That quote has been around for decades, maybe even centuries. Yet no one seems to agree on who actually said it.
What is true, though, is comedy is hard.
Finding the mesh of humor to appeal to a wide range of people isn't easy. Each of us has a different sensibility. What's funny to me, may not be funny to you. And visa versa.
Comedy is even harder in mysteries.
I've been thinking a lot about humor in mysteries after just finishing Tim Dorsey's recent novel, Electric Barracuda. Dorsey is the Three Stooges of the mystery world, mixing slapstick, politically incorrect humor and wild escapades into what could be called a novel. The plots are outlandish and the characters unbelievable.
Still, Dorsey's humor isn't for everyone and that's all right.
The mystery genre is blessed with a number of very funny mystery writers. What makes these novels work is the fact that the authors take care to keep the seriousness of the murder serious but find the humor in the absurd behavior of people.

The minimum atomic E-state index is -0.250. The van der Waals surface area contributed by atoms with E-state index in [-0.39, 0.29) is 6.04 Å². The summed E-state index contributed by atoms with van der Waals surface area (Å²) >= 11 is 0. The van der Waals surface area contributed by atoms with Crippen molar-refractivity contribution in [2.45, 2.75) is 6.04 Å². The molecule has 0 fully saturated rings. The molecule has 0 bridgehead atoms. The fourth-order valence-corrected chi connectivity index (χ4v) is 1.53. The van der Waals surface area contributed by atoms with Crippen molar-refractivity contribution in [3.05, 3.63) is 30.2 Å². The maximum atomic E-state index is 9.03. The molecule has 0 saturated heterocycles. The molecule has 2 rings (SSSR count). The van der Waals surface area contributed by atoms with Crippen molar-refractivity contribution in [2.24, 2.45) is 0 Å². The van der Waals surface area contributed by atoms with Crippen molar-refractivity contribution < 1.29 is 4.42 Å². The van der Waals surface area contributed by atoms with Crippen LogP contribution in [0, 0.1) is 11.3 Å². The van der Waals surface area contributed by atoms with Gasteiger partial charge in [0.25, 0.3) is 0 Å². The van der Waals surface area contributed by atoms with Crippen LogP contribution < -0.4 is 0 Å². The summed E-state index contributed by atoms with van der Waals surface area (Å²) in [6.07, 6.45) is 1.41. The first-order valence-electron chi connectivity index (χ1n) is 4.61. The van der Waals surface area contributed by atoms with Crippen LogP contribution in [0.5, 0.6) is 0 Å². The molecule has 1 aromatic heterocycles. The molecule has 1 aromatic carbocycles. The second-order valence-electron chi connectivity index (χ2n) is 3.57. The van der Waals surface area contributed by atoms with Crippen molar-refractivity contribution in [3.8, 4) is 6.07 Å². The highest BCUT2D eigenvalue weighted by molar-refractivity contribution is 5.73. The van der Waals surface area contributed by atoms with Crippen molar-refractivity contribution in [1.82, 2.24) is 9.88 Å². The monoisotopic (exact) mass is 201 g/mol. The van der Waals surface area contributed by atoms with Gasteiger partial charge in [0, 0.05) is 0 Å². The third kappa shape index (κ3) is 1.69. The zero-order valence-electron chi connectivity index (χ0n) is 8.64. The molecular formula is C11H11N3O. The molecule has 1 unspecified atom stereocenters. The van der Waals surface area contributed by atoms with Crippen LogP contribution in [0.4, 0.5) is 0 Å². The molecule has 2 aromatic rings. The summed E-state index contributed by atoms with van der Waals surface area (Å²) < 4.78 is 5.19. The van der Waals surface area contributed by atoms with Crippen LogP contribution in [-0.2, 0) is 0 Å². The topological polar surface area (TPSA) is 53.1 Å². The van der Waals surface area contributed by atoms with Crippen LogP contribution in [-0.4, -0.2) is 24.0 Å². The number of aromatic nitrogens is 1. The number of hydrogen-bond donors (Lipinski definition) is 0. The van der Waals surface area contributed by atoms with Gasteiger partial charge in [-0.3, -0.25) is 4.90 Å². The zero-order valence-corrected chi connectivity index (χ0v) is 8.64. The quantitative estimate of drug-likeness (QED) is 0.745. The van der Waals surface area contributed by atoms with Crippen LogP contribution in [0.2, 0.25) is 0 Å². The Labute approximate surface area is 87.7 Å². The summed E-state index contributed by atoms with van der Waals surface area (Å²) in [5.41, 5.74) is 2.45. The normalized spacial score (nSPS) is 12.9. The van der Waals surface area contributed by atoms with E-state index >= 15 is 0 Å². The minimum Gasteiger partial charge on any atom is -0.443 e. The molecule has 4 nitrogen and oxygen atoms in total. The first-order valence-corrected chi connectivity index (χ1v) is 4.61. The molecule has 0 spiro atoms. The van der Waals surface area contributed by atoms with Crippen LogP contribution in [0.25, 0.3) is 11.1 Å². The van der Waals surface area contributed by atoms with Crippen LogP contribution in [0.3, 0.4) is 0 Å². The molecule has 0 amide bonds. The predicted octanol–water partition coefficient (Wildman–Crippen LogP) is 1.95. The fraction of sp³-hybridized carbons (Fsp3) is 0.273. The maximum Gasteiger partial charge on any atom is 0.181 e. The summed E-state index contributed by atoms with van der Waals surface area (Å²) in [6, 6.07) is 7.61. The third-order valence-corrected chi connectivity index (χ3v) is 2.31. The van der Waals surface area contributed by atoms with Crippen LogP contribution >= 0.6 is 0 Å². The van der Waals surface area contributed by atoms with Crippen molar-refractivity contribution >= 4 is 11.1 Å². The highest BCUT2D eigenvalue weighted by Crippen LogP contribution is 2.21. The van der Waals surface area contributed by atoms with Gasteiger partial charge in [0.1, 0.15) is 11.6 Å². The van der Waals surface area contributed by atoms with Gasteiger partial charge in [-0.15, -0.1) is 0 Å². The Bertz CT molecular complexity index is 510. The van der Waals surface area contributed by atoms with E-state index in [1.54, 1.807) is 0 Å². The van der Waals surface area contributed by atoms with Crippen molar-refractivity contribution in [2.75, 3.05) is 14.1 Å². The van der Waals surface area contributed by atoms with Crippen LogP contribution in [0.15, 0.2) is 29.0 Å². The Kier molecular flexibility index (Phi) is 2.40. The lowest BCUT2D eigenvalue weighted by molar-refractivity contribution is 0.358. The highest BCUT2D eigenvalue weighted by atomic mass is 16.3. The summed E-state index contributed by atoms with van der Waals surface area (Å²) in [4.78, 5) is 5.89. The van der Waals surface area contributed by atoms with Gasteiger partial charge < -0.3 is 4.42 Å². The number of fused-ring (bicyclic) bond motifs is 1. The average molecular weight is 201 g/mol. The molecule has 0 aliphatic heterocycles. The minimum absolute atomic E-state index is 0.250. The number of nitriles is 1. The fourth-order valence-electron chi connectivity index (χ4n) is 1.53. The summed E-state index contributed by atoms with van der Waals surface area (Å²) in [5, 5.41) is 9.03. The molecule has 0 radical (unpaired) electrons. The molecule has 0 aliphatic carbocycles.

I like different kinds of humor.
Donna Andrews, Elaine Viets and Nancy Martin write funny. Paul Levine also writes funny with his Solomon vs Lord series. And let's also add in Toni Kelner and Steven Forman. Harlan Coben has that perfect mix of humor and seriousness with his Myron Bolitar series.
I know I am forgetting some very funny writers. Who are your favorites?
Well, we know that isn't going to happen for a least a month or so.
So here's something to warm you up -- the Hawaii Five-0 series, which airs 9 p.m. CST, 10 p.m. EST Mondays on CBS.
Just watching those warm waters, lovely beaches and sunshine will make you put on your swim suit now...of course, that would look a little silly with your hat, gloves, scarf and coat.
And because we all do need a bit of silliness sometimes, here's a comment and a song about Hawaii Five-0.
If you're feelin' lonely / You can come with me.
Feel my arms around you / Lay beside the sea.
We will think of somethin' to do.
Do it till it's perfect for you / And for me too.
You can come with me.